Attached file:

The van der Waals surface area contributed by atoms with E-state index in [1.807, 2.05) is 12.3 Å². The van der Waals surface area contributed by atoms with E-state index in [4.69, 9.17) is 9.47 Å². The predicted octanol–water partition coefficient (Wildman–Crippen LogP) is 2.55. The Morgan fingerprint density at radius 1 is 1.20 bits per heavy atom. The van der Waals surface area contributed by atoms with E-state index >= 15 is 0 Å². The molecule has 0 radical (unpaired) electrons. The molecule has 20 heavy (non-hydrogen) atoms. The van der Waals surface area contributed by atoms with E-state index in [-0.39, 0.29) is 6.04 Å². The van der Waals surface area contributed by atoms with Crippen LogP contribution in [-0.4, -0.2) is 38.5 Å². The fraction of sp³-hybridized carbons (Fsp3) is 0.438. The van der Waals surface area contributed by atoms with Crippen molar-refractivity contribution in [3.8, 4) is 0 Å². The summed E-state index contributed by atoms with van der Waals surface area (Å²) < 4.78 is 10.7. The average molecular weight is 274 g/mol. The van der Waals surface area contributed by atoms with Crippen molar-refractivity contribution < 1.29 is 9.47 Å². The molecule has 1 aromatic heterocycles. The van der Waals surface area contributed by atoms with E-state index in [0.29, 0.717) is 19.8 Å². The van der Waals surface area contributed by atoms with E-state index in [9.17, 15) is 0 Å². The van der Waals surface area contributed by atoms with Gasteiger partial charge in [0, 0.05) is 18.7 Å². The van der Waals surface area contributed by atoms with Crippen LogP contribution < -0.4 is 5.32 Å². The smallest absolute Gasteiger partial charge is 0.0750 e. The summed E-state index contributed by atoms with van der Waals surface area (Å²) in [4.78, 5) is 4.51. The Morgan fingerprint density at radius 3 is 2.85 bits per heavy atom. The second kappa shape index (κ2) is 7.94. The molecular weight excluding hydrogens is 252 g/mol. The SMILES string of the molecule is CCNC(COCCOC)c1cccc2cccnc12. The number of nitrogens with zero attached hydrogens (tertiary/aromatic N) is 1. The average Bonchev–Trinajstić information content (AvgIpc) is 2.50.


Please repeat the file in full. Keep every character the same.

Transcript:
The van der Waals surface area contributed by atoms with E-state index in [1.807, 2.05) is 12.3 Å². The van der Waals surface area contributed by atoms with E-state index in [4.69, 9.17) is 9.47 Å². The predicted octanol–water partition coefficient (Wildman–Crippen LogP) is 2.55. The Morgan fingerprint density at radius 1 is 1.20 bits per heavy atom. The van der Waals surface area contributed by atoms with E-state index >= 15 is 0 Å². The molecule has 0 radical (unpaired) electrons. The molecule has 20 heavy (non-hydrogen) atoms. The van der Waals surface area contributed by atoms with E-state index in [-0.39, 0.29) is 6.04 Å². The van der Waals surface area contributed by atoms with Crippen LogP contribution in [-0.4, -0.2) is 38.5 Å². The fraction of sp³-hybridized carbons (Fsp3) is 0.438. The van der Waals surface area contributed by atoms with Crippen molar-refractivity contribution in [3.8, 4) is 0 Å². The summed E-state index contributed by atoms with van der Waals surface area (Å²) < 4.78 is 10.7. The average molecular weight is 274 g/mol. The van der Waals surface area contributed by atoms with Crippen molar-refractivity contribution < 1.29 is 9.47 Å². The molecule has 1 aromatic heterocycles. The van der Waals surface area contributed by atoms with E-state index in [0.29, 0.717) is 19.8 Å². The van der Waals surface area contributed by atoms with E-state index in [9.17, 15) is 0 Å². The van der Waals surface area contributed by atoms with Gasteiger partial charge in [0, 0.05) is 18.7 Å². The van der Waals surface area contributed by atoms with Crippen LogP contribution < -0.4 is 5.32 Å². The smallest absolute Gasteiger partial charge is 0.0750 e. The summed E-state index contributed by atoms with van der Waals surface area (Å²) in [4.78, 5) is 4.51. The Morgan fingerprint density at radius 3 is 2.85 bits per heavy atom. The second kappa shape index (κ2) is 7.94. The molecular weight excluding hydrogens is 252 g/mol. The SMILES string of the molecule is CCNC(COCCOC)c1cccc2cccnc12. The number of nitrogens with zero attached hydrogens (tertiary/aromatic N) is 1. The average Bonchev–Trinajstić information content (AvgIpc) is 2.50.